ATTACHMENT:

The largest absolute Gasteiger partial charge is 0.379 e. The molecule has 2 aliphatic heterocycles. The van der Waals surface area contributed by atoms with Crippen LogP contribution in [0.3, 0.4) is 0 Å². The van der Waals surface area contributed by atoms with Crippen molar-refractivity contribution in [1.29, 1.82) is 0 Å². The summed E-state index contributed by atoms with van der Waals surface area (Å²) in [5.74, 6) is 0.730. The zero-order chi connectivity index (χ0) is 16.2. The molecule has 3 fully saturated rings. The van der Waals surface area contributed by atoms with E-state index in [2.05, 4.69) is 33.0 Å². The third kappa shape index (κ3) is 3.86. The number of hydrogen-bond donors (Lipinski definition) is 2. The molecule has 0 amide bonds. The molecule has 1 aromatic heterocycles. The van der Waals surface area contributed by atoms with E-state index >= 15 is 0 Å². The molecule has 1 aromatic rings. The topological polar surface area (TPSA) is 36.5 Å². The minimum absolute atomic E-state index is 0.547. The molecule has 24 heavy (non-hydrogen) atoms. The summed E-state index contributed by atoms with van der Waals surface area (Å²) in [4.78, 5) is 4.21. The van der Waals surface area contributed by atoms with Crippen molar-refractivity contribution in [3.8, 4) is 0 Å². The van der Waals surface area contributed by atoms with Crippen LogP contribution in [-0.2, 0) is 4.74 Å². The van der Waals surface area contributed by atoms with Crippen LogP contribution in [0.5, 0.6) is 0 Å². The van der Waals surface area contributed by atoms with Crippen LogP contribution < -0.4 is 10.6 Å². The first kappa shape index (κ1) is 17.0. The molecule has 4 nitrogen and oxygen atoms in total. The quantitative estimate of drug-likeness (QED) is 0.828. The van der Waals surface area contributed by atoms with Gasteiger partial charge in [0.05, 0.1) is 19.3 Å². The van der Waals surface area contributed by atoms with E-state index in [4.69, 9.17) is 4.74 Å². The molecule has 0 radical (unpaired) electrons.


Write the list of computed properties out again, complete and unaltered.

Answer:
The largest absolute Gasteiger partial charge is 0.379 e. The molecule has 2 aliphatic heterocycles. The van der Waals surface area contributed by atoms with Crippen LogP contribution in [0.3, 0.4) is 0 Å². The van der Waals surface area contributed by atoms with Crippen molar-refractivity contribution in [1.29, 1.82) is 0 Å². The summed E-state index contributed by atoms with van der Waals surface area (Å²) in [5.74, 6) is 0.730. The zero-order chi connectivity index (χ0) is 16.2. The molecule has 3 fully saturated rings. The van der Waals surface area contributed by atoms with E-state index in [2.05, 4.69) is 33.0 Å². The third kappa shape index (κ3) is 3.86. The number of hydrogen-bond donors (Lipinski definition) is 2. The molecule has 0 amide bonds. The molecule has 1 aromatic heterocycles. The van der Waals surface area contributed by atoms with E-state index >= 15 is 0 Å². The molecule has 1 aromatic rings. The topological polar surface area (TPSA) is 36.5 Å². The minimum absolute atomic E-state index is 0.547. The molecule has 24 heavy (non-hydrogen) atoms. The summed E-state index contributed by atoms with van der Waals surface area (Å²) in [4.78, 5) is 4.21. The van der Waals surface area contributed by atoms with Crippen molar-refractivity contribution in [3.8, 4) is 0 Å². The van der Waals surface area contributed by atoms with Crippen LogP contribution in [-0.2, 0) is 4.74 Å². The van der Waals surface area contributed by atoms with Crippen LogP contribution in [0.5, 0.6) is 0 Å². The van der Waals surface area contributed by atoms with Crippen LogP contribution < -0.4 is 10.6 Å². The first kappa shape index (κ1) is 17.0. The molecule has 4 nitrogen and oxygen atoms in total. The quantitative estimate of drug-likeness (QED) is 0.828. The van der Waals surface area contributed by atoms with Gasteiger partial charge in [0.05, 0.1) is 19.3 Å². The van der Waals surface area contributed by atoms with E-state index in [4.69, 9.17) is 4.74 Å². The molecule has 0 radical (unpaired) electrons.